There are a few parts of the graph worth noting. One is that the socialism/anarchy/communism network at the very top, suggesting that they are run similarly. Another is how /r/The_Donald shares many moderators with /r/HillaryMeltdown and /r/HillaryForPrison. One other tidbit is that /r/politics and /r/news, two very large subreddits with many moderators, do not appear to have a huge influence over other Subreddits, moderator-wise.
This graph is similar to the first one, which used comments instead of submissions to connect Subreddits via users. The lengths of the branches are longer, which indicates that Subreddits are further apart from each other in terms of how much they share submitters versus commenters. Below is an animated GIF of a vertical dendrogram that allows you to compare the branch lengths. Don't worry if you can't read the graph below. It is just an unraveled version of the dendrogram above it and the first dendrogram on the page.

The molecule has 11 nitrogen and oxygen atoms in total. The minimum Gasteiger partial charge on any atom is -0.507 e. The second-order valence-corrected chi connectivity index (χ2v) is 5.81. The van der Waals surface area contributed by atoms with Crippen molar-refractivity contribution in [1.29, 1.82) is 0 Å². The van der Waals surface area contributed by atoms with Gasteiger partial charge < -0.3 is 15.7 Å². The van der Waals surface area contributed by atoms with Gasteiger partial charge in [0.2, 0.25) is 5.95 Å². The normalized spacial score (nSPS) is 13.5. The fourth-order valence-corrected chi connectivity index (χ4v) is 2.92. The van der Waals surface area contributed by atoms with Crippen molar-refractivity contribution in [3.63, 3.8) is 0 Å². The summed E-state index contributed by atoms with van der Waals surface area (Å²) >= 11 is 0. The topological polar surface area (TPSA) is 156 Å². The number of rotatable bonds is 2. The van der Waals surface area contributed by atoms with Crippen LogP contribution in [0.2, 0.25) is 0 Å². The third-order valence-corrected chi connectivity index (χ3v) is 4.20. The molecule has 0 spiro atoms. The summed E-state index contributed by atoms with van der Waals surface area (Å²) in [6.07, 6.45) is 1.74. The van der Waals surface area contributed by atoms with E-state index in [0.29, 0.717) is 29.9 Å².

Different political groups are also more separated, such as libertarian-leaning and conservative-leaning ones, which are relatively close in the comment-based graph.
When comparing words and phrases used across Subreddits (using TF-IDF and cosine similarity), some of the clustering seen before remains, but the Subreddits become more strongly clustered by topic, rather than just the political leanings of their userbases. An obvious example of this in the lower left-hand side of the graph, where /r/progun, a pro-firearms Subreddit, is closest to /r/GunsAreCool, a sarcastically-named Subreddit mocking irresponsible firearm use with a noticeable left leaning.
A couple of fun pairs I notice here are /r/jillstein and /r/GaryJohnson, Subreddits focused around third-party presidential candidates, are right next to each other just below the center on the right side of the graph, as are /r/Republican and /r/democrats just below those two.
In the past, I analyzed political discourse on Reddit using a customized generative model, looking at how users of different ideologies interacted with each other across various Subreddits. I may return to this in the future, but as of right now, I am gathering more data and thinking of different ideas, such as using sentiment analysis.